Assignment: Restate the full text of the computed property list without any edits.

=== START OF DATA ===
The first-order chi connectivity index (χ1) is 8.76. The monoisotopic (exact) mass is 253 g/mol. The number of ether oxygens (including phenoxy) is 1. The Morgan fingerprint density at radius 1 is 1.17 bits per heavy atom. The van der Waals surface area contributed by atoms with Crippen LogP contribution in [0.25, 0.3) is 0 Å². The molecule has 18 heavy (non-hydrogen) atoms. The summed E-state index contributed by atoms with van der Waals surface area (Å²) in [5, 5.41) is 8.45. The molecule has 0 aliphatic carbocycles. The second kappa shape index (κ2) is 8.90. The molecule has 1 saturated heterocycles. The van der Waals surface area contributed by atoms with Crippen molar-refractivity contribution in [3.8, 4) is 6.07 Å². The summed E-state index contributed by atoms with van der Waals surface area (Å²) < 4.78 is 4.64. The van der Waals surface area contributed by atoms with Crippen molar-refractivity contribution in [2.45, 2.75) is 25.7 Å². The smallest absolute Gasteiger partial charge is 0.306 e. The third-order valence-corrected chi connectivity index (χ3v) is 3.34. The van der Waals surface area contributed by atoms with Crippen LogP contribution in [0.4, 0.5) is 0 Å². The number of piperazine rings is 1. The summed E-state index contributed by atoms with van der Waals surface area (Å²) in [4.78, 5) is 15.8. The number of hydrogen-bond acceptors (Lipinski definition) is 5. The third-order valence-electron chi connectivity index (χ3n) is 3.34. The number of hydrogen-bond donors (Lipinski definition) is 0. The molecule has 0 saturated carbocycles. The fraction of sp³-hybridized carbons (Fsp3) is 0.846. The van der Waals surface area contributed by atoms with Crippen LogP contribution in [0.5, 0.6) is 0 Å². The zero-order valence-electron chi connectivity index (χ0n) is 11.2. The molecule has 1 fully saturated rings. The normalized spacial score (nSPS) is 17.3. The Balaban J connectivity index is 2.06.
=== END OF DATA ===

The first-order chi connectivity index (χ1) is 8.76. The monoisotopic (exact) mass is 253 g/mol. The number of ether oxygens (including phenoxy) is 1. The Morgan fingerprint density at radius 1 is 1.17 bits per heavy atom. The van der Waals surface area contributed by atoms with Crippen LogP contribution in [0.25, 0.3) is 0 Å². The molecule has 18 heavy (non-hydrogen) atoms. The summed E-state index contributed by atoms with van der Waals surface area (Å²) in [5, 5.41) is 8.45. The molecule has 0 aliphatic carbocycles. The second kappa shape index (κ2) is 8.90. The molecule has 1 saturated heterocycles. The van der Waals surface area contributed by atoms with Crippen molar-refractivity contribution in [3.8, 4) is 6.07 Å². The summed E-state index contributed by atoms with van der Waals surface area (Å²) < 4.78 is 4.64. The van der Waals surface area contributed by atoms with Crippen molar-refractivity contribution in [2.45, 2.75) is 25.7 Å². The smallest absolute Gasteiger partial charge is 0.306 e. The third-order valence-corrected chi connectivity index (χ3v) is 3.34. The van der Waals surface area contributed by atoms with Crippen LogP contribution in [0.4, 0.5) is 0 Å². The number of piperazine rings is 1. The summed E-state index contributed by atoms with van der Waals surface area (Å²) in [4.78, 5) is 15.8. The number of hydrogen-bond acceptors (Lipinski definition) is 5. The third-order valence-electron chi connectivity index (χ3n) is 3.34. The number of hydrogen-bond donors (Lipinski definition) is 0. The molecule has 0 saturated carbocycles. The fraction of sp³-hybridized carbons (Fsp3) is 0.846. The van der Waals surface area contributed by atoms with Crippen LogP contribution in [0.5, 0.6) is 0 Å². The zero-order valence-electron chi connectivity index (χ0n) is 11.2. The molecule has 1 fully saturated rings. The normalized spacial score (nSPS) is 17.3. The Balaban J connectivity index is 2.06.